Chinese President Xi Jinping is pictured at the Great Hall of the People in Beijing, China.

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Xi dooms China to decline by pushing women to the back


Photo Credit: REUTERS/Jason Lee


An economy’s long-term potential growth rate is—in simplified terms—a function of the future growth rates of the working age population (labor), the capital stock (capital), and total factor productivity (innovation). Unfortunately for China’s growth prospects, we know from the relatively reliable demographic statistics for future decades that China’s working age population will decline rapidly by at least half a percent annually in the coming years. President Xi Jinping’s policy of encouraging women to bear children and not work will likely backfire, however.

China’s population is too big for immigration to matter, so the workers entering the workforce for the next 15 to 20 years have already been born. Second, since around 2009, China has had gross fixed capital formation (i.e. investments, or additions to China’s capital stock) shares of GDP of 42 to 44 percent, an unprecedented level for any country to sustain, even among fast-growing Asian economies. In other words, China’s current levels of investments will eventually slow down and so will the future growth rate of its capital stock. The average growth rates of both labor force and capital investments in the Chinese economy will therefore likely be negative.

For the Chinese long-term potential growth rate to remain higher when compared to developed economies like the United States, the European Union, or Japan, a relatively high level of future productivity growth has to be assumed. Yet the International Monetary Fund (IMF) recently estimated China’s total factor productivity (TFP) to have been just 0.7 percent annually from 2010 to the outbreak of the COVID-19 pandemic, representing a significant slowdown from earlier decades. Unless Xi’s economic policies in China can engineer a major productivity rebound, the middle kingdom will not continue to grow faster than the big economies of the Organization for Economic Cooperation and Development (OECD), and China’s economy will never become the largest in the world.

One can doubt whether Xi’s crackdown in recent years on his country’s biggest and most successful technology companies will spur entrepreneurial creative destruction in China’s economy, even if Alibaba and other large Chinese technology firms had accumulated potential monopolistic powers in recent years. Forcing most private Chinese firms, the country’s engine of growth and job creation, to host communist party cells, which are often more powerful than firm management, will similarly have questionable effects on these firms’ innovative focus and abilities.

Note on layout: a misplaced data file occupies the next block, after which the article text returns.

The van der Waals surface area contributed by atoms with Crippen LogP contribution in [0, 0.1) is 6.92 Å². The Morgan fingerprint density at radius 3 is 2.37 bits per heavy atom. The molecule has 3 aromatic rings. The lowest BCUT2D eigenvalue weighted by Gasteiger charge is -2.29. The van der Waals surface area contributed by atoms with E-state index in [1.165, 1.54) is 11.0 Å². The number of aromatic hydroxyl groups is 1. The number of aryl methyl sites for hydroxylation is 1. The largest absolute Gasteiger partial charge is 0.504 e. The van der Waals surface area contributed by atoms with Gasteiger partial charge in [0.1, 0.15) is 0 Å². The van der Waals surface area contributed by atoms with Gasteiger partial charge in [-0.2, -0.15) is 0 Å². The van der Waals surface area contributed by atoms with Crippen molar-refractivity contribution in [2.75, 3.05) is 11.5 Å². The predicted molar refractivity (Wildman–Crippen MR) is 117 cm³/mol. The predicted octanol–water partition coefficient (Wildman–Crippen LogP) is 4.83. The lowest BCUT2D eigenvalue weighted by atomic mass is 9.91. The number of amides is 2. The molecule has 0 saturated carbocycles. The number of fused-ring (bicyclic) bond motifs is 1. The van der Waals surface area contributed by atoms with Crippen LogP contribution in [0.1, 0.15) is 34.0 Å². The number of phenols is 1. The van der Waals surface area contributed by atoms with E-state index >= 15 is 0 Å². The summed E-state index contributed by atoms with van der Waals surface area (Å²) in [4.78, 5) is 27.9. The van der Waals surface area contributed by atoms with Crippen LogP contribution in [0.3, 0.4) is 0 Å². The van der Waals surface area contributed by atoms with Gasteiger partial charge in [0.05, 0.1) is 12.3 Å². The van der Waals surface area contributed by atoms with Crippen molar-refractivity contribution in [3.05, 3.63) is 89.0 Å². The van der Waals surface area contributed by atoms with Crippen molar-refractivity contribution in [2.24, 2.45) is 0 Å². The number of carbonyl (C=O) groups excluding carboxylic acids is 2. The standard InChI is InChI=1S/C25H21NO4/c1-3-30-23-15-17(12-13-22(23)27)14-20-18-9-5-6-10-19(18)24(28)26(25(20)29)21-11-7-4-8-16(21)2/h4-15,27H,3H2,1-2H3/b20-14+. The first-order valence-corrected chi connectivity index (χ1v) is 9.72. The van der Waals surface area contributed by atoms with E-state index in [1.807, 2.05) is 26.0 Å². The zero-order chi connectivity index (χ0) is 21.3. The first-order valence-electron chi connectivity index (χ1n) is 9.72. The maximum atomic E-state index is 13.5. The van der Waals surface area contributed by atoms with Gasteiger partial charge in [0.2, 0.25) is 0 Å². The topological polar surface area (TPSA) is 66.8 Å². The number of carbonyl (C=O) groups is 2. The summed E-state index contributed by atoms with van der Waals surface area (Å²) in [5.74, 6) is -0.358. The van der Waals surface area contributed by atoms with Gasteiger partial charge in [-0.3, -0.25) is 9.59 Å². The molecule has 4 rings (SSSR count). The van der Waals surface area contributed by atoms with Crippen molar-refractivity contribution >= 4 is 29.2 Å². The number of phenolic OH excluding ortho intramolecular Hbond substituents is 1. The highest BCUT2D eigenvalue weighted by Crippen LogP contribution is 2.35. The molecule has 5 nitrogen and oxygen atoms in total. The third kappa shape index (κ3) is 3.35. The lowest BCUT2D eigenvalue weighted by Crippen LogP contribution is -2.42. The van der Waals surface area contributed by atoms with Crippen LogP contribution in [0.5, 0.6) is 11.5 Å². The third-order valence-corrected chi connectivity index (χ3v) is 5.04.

On the other hand, there is absolutely no doubt that Xi’s recent push to “foster a new type of marriage and childbearing culture,” and its potential to undercut decades of rapid progress in the educational attainment and labor market participation of Chinese women, will have potentially disastrous effects on Chinese productivity growth.

The reason is straightforward. China’s total labor force remains relatively less skilled than those in many advanced economies. Only 19 percent of people aged 25-64 in China had acquired tertiary educational attainment in 2020, compared to 50 percent in the United States and 56 percent in Japan. More important for the future, however, since 2016, the majority of China’s students in higher education has been women, rising to 55 percent among all masters students by 2020.

In educational terms, women in China have recently held up more than half of its attainment, and attempting to stunt their careers and labor market participation in favor of traditional childrearing roles will waste the many resources the Chinese state has invested in them and also rob China’s economy of too many of its future innovative minds. Should Xi push through a material future deterioration in highly educated women’s economic opportunities in China, prospects for future productivity growth in the economy will dip accordingly.

It is difficult to imagine a worse policy for productivity and China’s long-term potential growth rate—especially as we know from Japan and South Korea that blocking highly-skilled women’s careers will not raise fertility levels.

Data Disclosure

This publication does not include a replication package.

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